On Tue, 14 Jul 2009, Steve Litt wrote:

... second only to indexing, which I equate with working in a sceptic


  Perhaps that's a reflection of the book's contents? When I was told that
Springer would not hire a professional indexer and I had to do it myself, I
made it my business to quickly learn how and to do the best darn job of it
that could possibly be done. As far as I'm concerned, a technical book is
worthless without an outstanding index. After I went through the text
several times marking index entries, I then did it again very slowly asking
myself what other word or phrase someone could possibly use that would never
occur to me (the author and subject matter expert). _That_ took a long time
and a lot of effort, but I considered it crucial to the success of the book.

  I think of index creation as a major part of what I own the purchaser and
reader. If I want the reader to think well of my and my published effort
then I need to make the information accessible for everyone. So, if I was
writing a book about using a desktop computer I'd probably have two entries
for the optical media drive: "cdrom/dvd drive" and "cup holder."

  There's a very useful book on SQLite that has the worst index I've ever
seen in a technical reference. I ended up buying the PDF version of the book
because I can search that within xpdf for information that's not in the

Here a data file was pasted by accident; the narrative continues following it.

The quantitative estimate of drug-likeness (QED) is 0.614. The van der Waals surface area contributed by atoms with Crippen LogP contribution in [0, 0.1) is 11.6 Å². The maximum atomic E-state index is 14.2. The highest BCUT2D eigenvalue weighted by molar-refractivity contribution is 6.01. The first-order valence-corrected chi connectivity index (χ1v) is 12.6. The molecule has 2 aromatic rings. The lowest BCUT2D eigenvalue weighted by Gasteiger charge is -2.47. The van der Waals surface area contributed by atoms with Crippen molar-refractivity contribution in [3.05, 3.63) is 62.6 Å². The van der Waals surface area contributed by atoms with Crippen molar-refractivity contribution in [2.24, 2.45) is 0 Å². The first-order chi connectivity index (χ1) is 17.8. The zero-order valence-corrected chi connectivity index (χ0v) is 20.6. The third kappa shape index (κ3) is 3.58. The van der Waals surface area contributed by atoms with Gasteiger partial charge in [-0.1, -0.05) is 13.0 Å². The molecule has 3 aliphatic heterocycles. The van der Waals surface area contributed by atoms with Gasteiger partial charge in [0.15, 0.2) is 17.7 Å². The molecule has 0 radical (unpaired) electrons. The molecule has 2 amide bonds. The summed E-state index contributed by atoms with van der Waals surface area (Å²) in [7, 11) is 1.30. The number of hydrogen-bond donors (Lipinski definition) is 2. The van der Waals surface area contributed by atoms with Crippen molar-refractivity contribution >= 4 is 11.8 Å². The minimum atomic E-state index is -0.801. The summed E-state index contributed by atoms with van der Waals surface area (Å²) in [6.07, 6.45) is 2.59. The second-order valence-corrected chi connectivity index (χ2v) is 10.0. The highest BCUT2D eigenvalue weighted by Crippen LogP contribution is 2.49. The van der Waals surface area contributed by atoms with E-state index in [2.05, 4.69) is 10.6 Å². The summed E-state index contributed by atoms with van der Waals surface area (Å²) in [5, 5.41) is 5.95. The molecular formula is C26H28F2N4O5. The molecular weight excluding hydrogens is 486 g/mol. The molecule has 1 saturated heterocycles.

index. The author did not write the index so he's not to blame.

I have to put my cover art on the front, with a list of my other books
following, followed by the title page, followed of course by the copyright
pages, followed by dedications, acknowledgements, a few words from the
author, and a table of contents. What a pain in the butt. Nothing works
without extensive tweaking!

  I think that's because you like to tweak. I had absolutely no problems
with the dedication, acknowledgements, ToC, ToF, ToT, or preface. Springer
did the cover, title page, half-title page, publication/copyright page and a
few others. I started the frontmatter with page number 'iv' and it all
worked just fine.

  If I self-published I'd use Scribus to prepare the cover, title/half-title
pages, and publication/copywrite page. I'd save those as separate .pdf
files, then assemble the entire book using pdftk. Horses for courses as the
British say.

:-) And with all that, LyX is still by far the best alternative. You can use
it to produce a professionally typeset book, and except for frontmatter,
style creation and indexing, it's a snap. LyX is also very respectful of a
touch typists time, and I REALLY appreciate that.

  If you want to see how easy it is to do customized chapter headings,
headers, footers, etc. look at Herbert Voss's books on PSTricks and
Mathematical typesetting with LaTeX. Using the KOMA-Script book class (works
better for me than does the Memoir class), you can quickly and easily set up
the appearance you want.

... in spite of my cursing that stupid cover art :-)

  Artist or his tool? Either can be selected to do what's needed.


Richard B. Shepard, Ph.D.               |  Integrity            Credibility
Applied Ecosystem Services, Inc.        |            Innovation
<http://www.appl-ecosys.com>     Voice: 503-667-4517      Fax: 503-667-8863

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